2021 eNASCAR Coca-Cola iRacing Series champion Keegan Leahy joined NASCAR and iRacing representatives at Phoenix Raceway earlier this month to accept his championship trophy as part of NASCAR Championship Weekend. Here’s his recap of the experience, and the years-long journey it took him to climb to the top of the sim racing mountain:
What a year! It’s hard to put into words how surreal it feels to be a NASCAR champion through the eNASCAR Coca-Cola iRacing Series. I’d like to give a bit of background on my journey, and talk about the amazing season I had, which capped off with a Championship win and an award presentation in Phoenix.
To be a race car driver was a childhood dream of mine and, as a huge fan of the sport, to be a part of NASCAR. Partly due to living in Canada and not having any relationships in the local racing community, I didn’t seize an opportunity to get into racing in my youth. As I grew older, the racing dreams began to fade, and I focused on what I thought was the more “realistic” goal of becoming a Meteorologist or Operational Forecaster for Environment Canada. Through my time studying at university, I made sure to take plenty of time to enjoy my hobbies of playing competitive video games and of watching NASCAR. In 2013, those worlds of racing and gaming collided, and I began my sim racing journey on iRacing.
I joined iRacing with the intention of racing in what would become the eNASCAR Coca-Cola iRacing Series. Many names from back then are still active in the series in one way or another, like drivers Ray Alfalla, Nick Ottinger, Michael Conti, etc., and ex-driver and now competition director Tyler Hudson. I became fans of these drivers, and I dreamed of competing against them one day. However, I quickly realized just how far away I was from being at their skill level, to the point of it seeming unattainable. I didn’t realize how much more goes into being competitive than just driving fast. It’s equally important to have good racecraft, a sense of strategy, “setup-building” skills, and the propensity to work well with others in a team environment. It took me 5 years of dedicated work of incremental improvements in all of those areas, but I finally reached the series in 2018.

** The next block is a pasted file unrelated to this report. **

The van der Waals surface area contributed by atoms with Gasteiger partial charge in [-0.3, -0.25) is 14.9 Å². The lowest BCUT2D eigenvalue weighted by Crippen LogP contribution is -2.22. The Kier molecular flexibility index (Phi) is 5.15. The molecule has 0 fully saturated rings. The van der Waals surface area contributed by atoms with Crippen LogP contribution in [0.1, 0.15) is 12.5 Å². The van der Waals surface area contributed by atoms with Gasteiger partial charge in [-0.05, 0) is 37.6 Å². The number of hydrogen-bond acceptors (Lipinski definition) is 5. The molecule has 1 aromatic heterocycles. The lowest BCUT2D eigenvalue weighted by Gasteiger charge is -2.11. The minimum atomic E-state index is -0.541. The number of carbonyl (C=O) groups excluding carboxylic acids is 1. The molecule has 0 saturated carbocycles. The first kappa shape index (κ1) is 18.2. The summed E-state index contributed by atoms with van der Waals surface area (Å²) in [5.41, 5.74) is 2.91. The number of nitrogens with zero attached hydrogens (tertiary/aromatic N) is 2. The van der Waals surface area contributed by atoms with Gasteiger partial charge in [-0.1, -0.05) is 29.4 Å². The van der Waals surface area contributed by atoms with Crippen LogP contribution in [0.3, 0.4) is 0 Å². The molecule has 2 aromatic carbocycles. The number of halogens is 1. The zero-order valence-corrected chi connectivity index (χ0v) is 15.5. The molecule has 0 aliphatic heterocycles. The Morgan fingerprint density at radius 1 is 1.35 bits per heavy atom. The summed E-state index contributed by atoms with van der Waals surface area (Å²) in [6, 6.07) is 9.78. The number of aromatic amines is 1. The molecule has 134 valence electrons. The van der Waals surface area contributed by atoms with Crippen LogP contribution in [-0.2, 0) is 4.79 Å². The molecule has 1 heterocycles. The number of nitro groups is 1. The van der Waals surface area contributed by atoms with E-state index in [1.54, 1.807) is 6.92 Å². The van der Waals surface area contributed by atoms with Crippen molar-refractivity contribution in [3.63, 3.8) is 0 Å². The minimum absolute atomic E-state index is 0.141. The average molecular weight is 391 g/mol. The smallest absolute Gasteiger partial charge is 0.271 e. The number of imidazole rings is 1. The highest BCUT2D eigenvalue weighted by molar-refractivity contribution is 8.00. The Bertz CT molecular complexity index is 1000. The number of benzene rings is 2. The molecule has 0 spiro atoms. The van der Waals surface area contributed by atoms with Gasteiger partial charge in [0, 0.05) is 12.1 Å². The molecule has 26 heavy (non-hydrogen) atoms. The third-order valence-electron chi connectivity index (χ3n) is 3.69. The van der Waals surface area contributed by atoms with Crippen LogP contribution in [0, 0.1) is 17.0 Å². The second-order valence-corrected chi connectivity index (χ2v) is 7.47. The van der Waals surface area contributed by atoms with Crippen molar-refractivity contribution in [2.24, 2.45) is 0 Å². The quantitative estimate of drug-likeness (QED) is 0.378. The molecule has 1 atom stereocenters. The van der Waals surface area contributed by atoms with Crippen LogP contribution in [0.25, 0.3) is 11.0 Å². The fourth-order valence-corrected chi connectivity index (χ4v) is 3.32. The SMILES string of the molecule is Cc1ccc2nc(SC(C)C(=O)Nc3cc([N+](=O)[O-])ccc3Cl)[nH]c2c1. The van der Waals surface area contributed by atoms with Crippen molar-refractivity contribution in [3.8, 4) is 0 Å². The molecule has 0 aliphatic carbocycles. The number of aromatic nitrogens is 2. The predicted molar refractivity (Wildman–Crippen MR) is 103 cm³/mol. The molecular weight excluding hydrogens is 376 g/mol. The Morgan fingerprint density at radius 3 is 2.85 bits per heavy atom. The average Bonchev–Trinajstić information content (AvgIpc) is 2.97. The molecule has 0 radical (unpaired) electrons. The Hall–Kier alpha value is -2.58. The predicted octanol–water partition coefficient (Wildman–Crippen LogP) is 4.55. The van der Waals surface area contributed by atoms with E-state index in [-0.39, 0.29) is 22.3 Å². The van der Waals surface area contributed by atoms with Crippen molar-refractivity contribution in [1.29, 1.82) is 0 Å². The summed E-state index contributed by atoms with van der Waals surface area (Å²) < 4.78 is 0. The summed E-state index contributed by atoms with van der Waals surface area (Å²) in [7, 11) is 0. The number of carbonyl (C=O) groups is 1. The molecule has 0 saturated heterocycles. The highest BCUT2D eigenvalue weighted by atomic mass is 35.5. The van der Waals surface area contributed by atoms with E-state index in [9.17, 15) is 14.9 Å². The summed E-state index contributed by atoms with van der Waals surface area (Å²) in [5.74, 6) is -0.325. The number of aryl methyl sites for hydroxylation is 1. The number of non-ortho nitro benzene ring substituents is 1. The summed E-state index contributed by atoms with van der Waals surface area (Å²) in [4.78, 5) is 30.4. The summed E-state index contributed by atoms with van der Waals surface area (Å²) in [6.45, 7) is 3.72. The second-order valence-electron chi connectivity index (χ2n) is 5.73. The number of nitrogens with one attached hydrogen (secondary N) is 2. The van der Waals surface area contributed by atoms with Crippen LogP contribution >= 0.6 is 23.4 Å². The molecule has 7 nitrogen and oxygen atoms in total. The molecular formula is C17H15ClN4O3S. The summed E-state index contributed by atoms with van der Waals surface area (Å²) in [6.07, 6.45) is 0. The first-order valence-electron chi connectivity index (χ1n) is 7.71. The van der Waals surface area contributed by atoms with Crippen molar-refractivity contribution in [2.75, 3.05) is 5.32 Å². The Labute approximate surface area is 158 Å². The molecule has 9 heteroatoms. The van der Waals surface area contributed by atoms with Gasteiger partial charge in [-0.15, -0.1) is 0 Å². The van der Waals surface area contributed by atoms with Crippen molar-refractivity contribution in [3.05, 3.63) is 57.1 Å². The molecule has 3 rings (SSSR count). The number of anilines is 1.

My eNASCAR career has been quite positive overall. I got my first win in my 2nd-ever race start, and I made the Playoffs in each of my seasons, though including the side by side finish for the championship in 2019, I never quite capped off the season with the big prize. Whether it was bad luck, lack of execution, nerves, or some combination of each, I couldn’t finish off a strong season with a Championship win in the season finale.
That is, until this year.
It all came together at the end of 2021. I spent much of the regular season leading the points, but all of the other drivers were extremely competitive and taking wins, nipping at my heels in my bid for victory. We had the largest number of different winners in eNASCAR history this year, which goes to show how competitive the series is now. The Playoff format dictates that in the final 4 races, the top 10 drivers with wins get their points reset, so no matter how well my regular season went, it really all came down to the Playoffs. I had a rough start to the Playoffs in Darlington, but managed to save my season with a clutch victory at Bristol to move onto the Championship Finale race at Texas.
My whole family was watching the final race. After I won the Championship, I drove straight to my Mom’s house, where she was hosting a watch party. It took me an hour and a half to get there, and it was nearly 2am on a weekday, but everyone was there waiting for me when I arrived. We spent the rest of the night celebrating and some of us didn’t go to bed until the sun started rising.
Focus shifted to media obligations during the next week. Stories ran about my iRacing win on Canadian local and national news networks. Notably, the CBC news story really took off, and there were quite a few instances where people recognized me in public. I’m a humble and introverted person most of the time, but I made sure to let myself enjoy my 15 minutes of fame.